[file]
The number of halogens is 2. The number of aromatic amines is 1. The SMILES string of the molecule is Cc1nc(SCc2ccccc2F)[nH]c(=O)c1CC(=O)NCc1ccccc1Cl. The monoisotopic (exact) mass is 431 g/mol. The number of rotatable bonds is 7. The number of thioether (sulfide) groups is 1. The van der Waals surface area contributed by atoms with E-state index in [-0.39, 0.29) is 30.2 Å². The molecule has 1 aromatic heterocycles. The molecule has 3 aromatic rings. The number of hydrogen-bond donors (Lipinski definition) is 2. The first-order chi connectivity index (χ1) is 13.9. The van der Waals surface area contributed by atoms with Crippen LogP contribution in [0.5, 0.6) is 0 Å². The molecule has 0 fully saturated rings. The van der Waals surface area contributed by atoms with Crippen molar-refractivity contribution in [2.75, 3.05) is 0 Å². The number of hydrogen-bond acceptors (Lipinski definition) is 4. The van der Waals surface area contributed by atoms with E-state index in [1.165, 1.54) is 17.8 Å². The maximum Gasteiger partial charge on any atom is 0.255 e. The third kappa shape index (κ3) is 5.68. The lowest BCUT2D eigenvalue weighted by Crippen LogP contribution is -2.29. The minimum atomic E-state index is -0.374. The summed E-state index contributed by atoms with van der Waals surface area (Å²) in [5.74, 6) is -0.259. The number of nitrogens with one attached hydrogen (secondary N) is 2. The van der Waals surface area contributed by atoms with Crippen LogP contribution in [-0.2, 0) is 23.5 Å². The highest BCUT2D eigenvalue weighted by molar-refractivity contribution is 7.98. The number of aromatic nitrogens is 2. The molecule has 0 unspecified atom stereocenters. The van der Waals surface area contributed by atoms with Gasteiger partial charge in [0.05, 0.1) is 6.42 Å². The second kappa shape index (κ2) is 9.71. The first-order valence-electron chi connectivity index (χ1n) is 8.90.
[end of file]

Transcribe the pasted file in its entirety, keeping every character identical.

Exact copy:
The number of halogens is 2. The number of aromatic amines is 1. The SMILES string of the molecule is Cc1nc(SCc2ccccc2F)[nH]c(=O)c1CC(=O)NCc1ccccc1Cl. The monoisotopic (exact) mass is 431 g/mol. The number of rotatable bonds is 7. The number of thioether (sulfide) groups is 1. The van der Waals surface area contributed by atoms with E-state index in [-0.39, 0.29) is 30.2 Å². The molecule has 1 aromatic heterocycles. The molecule has 3 aromatic rings. The number of hydrogen-bond donors (Lipinski definition) is 2. The first-order chi connectivity index (χ1) is 13.9. The van der Waals surface area contributed by atoms with Crippen LogP contribution in [0.5, 0.6) is 0 Å². The molecule has 0 fully saturated rings. The van der Waals surface area contributed by atoms with Crippen molar-refractivity contribution in [2.75, 3.05) is 0 Å². The number of hydrogen-bond acceptors (Lipinski definition) is 4. The van der Waals surface area contributed by atoms with E-state index in [1.165, 1.54) is 17.8 Å². The maximum Gasteiger partial charge on any atom is 0.255 e. The third kappa shape index (κ3) is 5.68. The lowest BCUT2D eigenvalue weighted by Crippen LogP contribution is -2.29. The minimum atomic E-state index is -0.374. The summed E-state index contributed by atoms with van der Waals surface area (Å²) in [5.74, 6) is -0.259. The number of nitrogens with one attached hydrogen (secondary N) is 2. The van der Waals surface area contributed by atoms with Crippen LogP contribution in [-0.2, 0) is 23.5 Å². The highest BCUT2D eigenvalue weighted by molar-refractivity contribution is 7.98. The number of aromatic nitrogens is 2. The molecule has 0 unspecified atom stereocenters. The van der Waals surface area contributed by atoms with Gasteiger partial charge in [0.05, 0.1) is 6.42 Å². The second kappa shape index (κ2) is 9.71. The first-order valence-electron chi connectivity index (χ1n) is 8.90.